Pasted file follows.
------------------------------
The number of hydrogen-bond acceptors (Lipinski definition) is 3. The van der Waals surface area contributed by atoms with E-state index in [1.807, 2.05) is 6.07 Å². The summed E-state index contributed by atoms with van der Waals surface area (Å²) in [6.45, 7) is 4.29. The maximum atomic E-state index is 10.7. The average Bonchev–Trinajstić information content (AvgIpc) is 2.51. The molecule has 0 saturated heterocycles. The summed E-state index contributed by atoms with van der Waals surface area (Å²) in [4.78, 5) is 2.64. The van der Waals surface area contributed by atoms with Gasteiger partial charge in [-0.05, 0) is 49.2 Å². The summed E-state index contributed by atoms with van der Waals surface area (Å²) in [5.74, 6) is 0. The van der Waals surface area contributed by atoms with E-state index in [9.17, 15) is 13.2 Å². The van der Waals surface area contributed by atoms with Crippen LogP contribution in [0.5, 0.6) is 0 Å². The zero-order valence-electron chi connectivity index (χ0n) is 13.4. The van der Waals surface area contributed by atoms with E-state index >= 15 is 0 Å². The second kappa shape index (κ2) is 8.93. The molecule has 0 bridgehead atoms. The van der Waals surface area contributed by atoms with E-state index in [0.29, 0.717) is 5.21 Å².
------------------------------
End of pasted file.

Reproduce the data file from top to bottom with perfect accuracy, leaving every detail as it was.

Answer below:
The number of hydrogen-bond acceptors (Lipinski definition) is 3. The van der Waals surface area contributed by atoms with E-state index in [1.807, 2.05) is 6.07 Å². The summed E-state index contributed by atoms with van der Waals surface area (Å²) in [6.45, 7) is 4.29. The maximum atomic E-state index is 10.7. The average Bonchev–Trinajstić information content (AvgIpc) is 2.51. The molecule has 0 saturated heterocycles. The summed E-state index contributed by atoms with van der Waals surface area (Å²) in [4.78, 5) is 2.64. The van der Waals surface area contributed by atoms with Gasteiger partial charge in [-0.05, 0) is 49.2 Å². The summed E-state index contributed by atoms with van der Waals surface area (Å²) in [5.74, 6) is 0. The van der Waals surface area contributed by atoms with E-state index in [9.17, 15) is 13.2 Å². The van der Waals surface area contributed by atoms with Crippen LogP contribution in [0.5, 0.6) is 0 Å². The zero-order valence-electron chi connectivity index (χ0n) is 13.4. The van der Waals surface area contributed by atoms with E-state index >= 15 is 0 Å². The second kappa shape index (κ2) is 8.93. The molecule has 0 bridgehead atoms. The van der Waals surface area contributed by atoms with E-state index in [0.29, 0.717) is 5.21 Å².